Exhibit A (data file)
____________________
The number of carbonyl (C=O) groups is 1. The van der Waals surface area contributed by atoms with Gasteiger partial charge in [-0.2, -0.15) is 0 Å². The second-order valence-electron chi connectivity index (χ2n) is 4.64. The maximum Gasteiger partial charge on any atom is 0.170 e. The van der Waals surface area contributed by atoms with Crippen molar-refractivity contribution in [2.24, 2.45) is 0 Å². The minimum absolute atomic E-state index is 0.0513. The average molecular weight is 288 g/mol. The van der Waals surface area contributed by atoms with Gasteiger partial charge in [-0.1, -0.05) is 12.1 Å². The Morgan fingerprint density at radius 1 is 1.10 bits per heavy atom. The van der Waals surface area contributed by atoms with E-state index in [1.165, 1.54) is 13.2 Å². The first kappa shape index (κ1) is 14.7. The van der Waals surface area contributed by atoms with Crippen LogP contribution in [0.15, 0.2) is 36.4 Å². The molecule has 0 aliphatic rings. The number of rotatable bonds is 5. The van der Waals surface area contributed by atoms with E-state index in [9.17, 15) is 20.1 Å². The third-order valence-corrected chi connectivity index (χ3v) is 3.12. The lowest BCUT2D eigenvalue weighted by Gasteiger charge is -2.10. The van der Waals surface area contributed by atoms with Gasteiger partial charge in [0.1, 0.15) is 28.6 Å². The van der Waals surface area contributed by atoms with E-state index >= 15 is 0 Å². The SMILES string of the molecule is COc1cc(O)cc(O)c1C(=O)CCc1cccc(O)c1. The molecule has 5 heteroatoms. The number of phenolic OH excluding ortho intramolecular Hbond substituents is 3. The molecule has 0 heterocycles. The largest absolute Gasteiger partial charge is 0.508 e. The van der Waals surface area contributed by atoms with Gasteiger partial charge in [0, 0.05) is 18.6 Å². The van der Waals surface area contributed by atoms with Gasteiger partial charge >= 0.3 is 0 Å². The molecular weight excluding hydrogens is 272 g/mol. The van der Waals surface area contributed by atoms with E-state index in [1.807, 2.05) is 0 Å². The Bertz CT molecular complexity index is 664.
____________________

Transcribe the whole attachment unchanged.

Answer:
The number of carbonyl (C=O) groups is 1. The van der Waals surface area contributed by atoms with Gasteiger partial charge in [-0.2, -0.15) is 0 Å². The second-order valence-electron chi connectivity index (χ2n) is 4.64. The maximum Gasteiger partial charge on any atom is 0.170 e. The van der Waals surface area contributed by atoms with Crippen molar-refractivity contribution in [2.24, 2.45) is 0 Å². The minimum absolute atomic E-state index is 0.0513. The average molecular weight is 288 g/mol. The van der Waals surface area contributed by atoms with Gasteiger partial charge in [-0.1, -0.05) is 12.1 Å². The Morgan fingerprint density at radius 1 is 1.10 bits per heavy atom. The van der Waals surface area contributed by atoms with E-state index in [1.165, 1.54) is 13.2 Å². The first kappa shape index (κ1) is 14.7. The van der Waals surface area contributed by atoms with Crippen LogP contribution in [0.15, 0.2) is 36.4 Å². The molecule has 0 aliphatic rings. The number of rotatable bonds is 5. The van der Waals surface area contributed by atoms with E-state index in [9.17, 15) is 20.1 Å². The third-order valence-corrected chi connectivity index (χ3v) is 3.12. The lowest BCUT2D eigenvalue weighted by Gasteiger charge is -2.10. The van der Waals surface area contributed by atoms with Gasteiger partial charge in [0.1, 0.15) is 28.6 Å². The van der Waals surface area contributed by atoms with E-state index >= 15 is 0 Å². The SMILES string of the molecule is COc1cc(O)cc(O)c1C(=O)CCc1cccc(O)c1. The molecule has 5 heteroatoms. The number of phenolic OH excluding ortho intramolecular Hbond substituents is 3. The molecule has 0 heterocycles. The largest absolute Gasteiger partial charge is 0.508 e. The van der Waals surface area contributed by atoms with Gasteiger partial charge in [0, 0.05) is 18.6 Å². The van der Waals surface area contributed by atoms with Gasteiger partial charge >= 0.3 is 0 Å². The molecular weight excluding hydrogens is 272 g/mol. The van der Waals surface area contributed by atoms with E-state index in [1.807, 2.05) is 0 Å². The Bertz CT molecular complexity index is 664.